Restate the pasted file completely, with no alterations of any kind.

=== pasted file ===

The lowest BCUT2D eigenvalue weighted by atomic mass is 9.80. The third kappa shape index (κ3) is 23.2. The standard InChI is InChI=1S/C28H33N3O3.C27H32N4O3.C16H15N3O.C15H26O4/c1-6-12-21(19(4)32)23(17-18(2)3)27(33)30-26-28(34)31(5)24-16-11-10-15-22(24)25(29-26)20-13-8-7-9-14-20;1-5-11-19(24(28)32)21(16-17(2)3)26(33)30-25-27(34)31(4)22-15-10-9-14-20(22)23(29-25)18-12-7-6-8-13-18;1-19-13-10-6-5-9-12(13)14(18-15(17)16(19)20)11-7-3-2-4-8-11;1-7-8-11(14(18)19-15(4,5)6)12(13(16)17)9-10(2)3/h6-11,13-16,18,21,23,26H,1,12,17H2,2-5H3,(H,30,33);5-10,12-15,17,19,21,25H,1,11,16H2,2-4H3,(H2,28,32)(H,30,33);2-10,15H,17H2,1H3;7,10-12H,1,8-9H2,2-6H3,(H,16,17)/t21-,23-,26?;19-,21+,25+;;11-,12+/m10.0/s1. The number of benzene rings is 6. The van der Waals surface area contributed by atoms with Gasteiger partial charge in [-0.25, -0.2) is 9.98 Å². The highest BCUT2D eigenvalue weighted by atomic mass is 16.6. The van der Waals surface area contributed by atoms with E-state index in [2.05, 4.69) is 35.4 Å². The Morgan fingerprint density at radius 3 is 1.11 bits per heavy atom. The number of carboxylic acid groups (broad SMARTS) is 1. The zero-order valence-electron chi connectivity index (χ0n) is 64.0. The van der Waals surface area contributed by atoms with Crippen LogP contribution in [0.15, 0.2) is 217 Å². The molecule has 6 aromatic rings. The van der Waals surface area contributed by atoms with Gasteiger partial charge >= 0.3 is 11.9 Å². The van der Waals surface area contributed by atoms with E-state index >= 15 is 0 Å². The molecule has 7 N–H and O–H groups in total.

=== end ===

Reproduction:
The lowest BCUT2D eigenvalue weighted by atomic mass is 9.80. The third kappa shape index (κ3) is 23.2. The standard InChI is InChI=1S/C28H33N3O3.C27H32N4O3.C16H15N3O.C15H26O4/c1-6-12-21(19(4)32)23(17-18(2)3)27(33)30-26-28(34)31(5)24-16-11-10-15-22(24)25(29-26)20-13-8-7-9-14-20;1-5-11-19(24(28)32)21(16-17(2)3)26(33)30-25-27(34)31(4)22-15-10-9-14-20(22)23(29-25)18-12-7-6-8-13-18;1-19-13-10-6-5-9-12(13)14(18-15(17)16(19)20)11-7-3-2-4-8-11;1-7-8-11(14(18)19-15(4,5)6)12(13(16)17)9-10(2)3/h6-11,13-16,18,21,23,26H,1,12,17H2,2-5H3,(H,30,33);5-10,12-15,17,19,21,25H,1,11,16H2,2-4H3,(H2,28,32)(H,30,33);2-10,15H,17H2,1H3;7,10-12H,1,8-9H2,2-6H3,(H,16,17)/t21-,23-,26?;19-,21+,25+;;11-,12+/m10.0/s1. The number of benzene rings is 6. The van der Waals surface area contributed by atoms with Gasteiger partial charge in [-0.25, -0.2) is 9.98 Å². The highest BCUT2D eigenvalue weighted by atomic mass is 16.6. The van der Waals surface area contributed by atoms with E-state index in [2.05, 4.69) is 35.4 Å². The Morgan fingerprint density at radius 3 is 1.11 bits per heavy atom. The number of carboxylic acid groups (broad SMARTS) is 1. The zero-order valence-electron chi connectivity index (χ0n) is 64.0. The van der Waals surface area contributed by atoms with Crippen LogP contribution in [0.15, 0.2) is 217 Å². The molecule has 6 aromatic rings. The van der Waals surface area contributed by atoms with Gasteiger partial charge >= 0.3 is 11.9 Å². The van der Waals surface area contributed by atoms with E-state index >= 15 is 0 Å². The molecule has 7 N–H and O–H groups in total.